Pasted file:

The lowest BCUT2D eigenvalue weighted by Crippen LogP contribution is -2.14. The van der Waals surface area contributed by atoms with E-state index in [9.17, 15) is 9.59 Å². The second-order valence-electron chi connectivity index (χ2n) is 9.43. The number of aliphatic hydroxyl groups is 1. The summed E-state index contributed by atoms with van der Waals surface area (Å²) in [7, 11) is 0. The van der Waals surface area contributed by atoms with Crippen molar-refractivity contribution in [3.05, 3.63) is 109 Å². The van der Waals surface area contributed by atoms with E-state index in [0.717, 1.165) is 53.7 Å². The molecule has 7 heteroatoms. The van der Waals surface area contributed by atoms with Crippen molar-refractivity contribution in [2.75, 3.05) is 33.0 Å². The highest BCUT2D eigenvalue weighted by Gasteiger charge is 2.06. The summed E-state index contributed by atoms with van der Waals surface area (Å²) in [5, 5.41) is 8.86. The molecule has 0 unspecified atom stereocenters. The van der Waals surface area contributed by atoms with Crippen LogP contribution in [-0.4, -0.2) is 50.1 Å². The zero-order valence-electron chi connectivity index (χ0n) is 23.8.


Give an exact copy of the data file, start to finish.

The lowest BCUT2D eigenvalue weighted by Crippen LogP contribution is -2.14. The van der Waals surface area contributed by atoms with E-state index in [9.17, 15) is 9.59 Å². The second-order valence-electron chi connectivity index (χ2n) is 9.43. The number of aliphatic hydroxyl groups is 1. The summed E-state index contributed by atoms with van der Waals surface area (Å²) in [7, 11) is 0. The van der Waals surface area contributed by atoms with Crippen molar-refractivity contribution in [3.05, 3.63) is 109 Å². The van der Waals surface area contributed by atoms with E-state index in [0.717, 1.165) is 53.7 Å². The molecule has 7 heteroatoms. The van der Waals surface area contributed by atoms with Crippen molar-refractivity contribution in [2.75, 3.05) is 33.0 Å². The highest BCUT2D eigenvalue weighted by Gasteiger charge is 2.06. The summed E-state index contributed by atoms with van der Waals surface area (Å²) in [5, 5.41) is 8.86. The molecule has 0 unspecified atom stereocenters. The van der Waals surface area contributed by atoms with Crippen LogP contribution in [-0.4, -0.2) is 50.1 Å². The zero-order valence-electron chi connectivity index (χ0n) is 23.8.